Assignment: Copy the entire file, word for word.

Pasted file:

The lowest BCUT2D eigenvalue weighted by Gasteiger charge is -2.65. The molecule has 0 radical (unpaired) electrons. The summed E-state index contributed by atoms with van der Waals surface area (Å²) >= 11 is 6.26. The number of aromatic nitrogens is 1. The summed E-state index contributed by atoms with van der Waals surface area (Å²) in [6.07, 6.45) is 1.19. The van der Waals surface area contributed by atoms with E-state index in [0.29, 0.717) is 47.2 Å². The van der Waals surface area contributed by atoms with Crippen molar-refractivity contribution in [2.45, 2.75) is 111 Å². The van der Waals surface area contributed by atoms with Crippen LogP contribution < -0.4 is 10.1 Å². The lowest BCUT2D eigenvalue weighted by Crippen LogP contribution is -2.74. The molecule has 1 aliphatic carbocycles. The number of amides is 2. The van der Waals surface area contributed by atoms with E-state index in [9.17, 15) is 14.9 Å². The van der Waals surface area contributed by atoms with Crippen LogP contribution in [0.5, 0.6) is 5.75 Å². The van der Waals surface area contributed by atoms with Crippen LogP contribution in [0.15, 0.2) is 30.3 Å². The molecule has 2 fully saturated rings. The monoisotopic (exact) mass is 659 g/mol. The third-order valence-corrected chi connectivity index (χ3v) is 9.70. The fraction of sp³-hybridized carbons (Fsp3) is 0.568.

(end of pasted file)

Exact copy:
The lowest BCUT2D eigenvalue weighted by Gasteiger charge is -2.65. The molecule has 0 radical (unpaired) electrons. The summed E-state index contributed by atoms with van der Waals surface area (Å²) >= 11 is 6.26. The number of aromatic nitrogens is 1. The summed E-state index contributed by atoms with van der Waals surface area (Å²) in [6.07, 6.45) is 1.19. The van der Waals surface area contributed by atoms with E-state index in [0.29, 0.717) is 47.2 Å². The van der Waals surface area contributed by atoms with Crippen molar-refractivity contribution in [2.45, 2.75) is 111 Å². The van der Waals surface area contributed by atoms with Crippen LogP contribution < -0.4 is 10.1 Å². The lowest BCUT2D eigenvalue weighted by Crippen LogP contribution is -2.74. The molecule has 1 aliphatic carbocycles. The number of amides is 2. The van der Waals surface area contributed by atoms with E-state index in [9.17, 15) is 14.9 Å². The van der Waals surface area contributed by atoms with Crippen LogP contribution in [0.5, 0.6) is 5.75 Å². The van der Waals surface area contributed by atoms with Crippen LogP contribution in [0.15, 0.2) is 30.3 Å². The molecule has 2 fully saturated rings. The monoisotopic (exact) mass is 659 g/mol. The third-order valence-corrected chi connectivity index (χ3v) is 9.70. The fraction of sp³-hybridized carbons (Fsp3) is 0.568.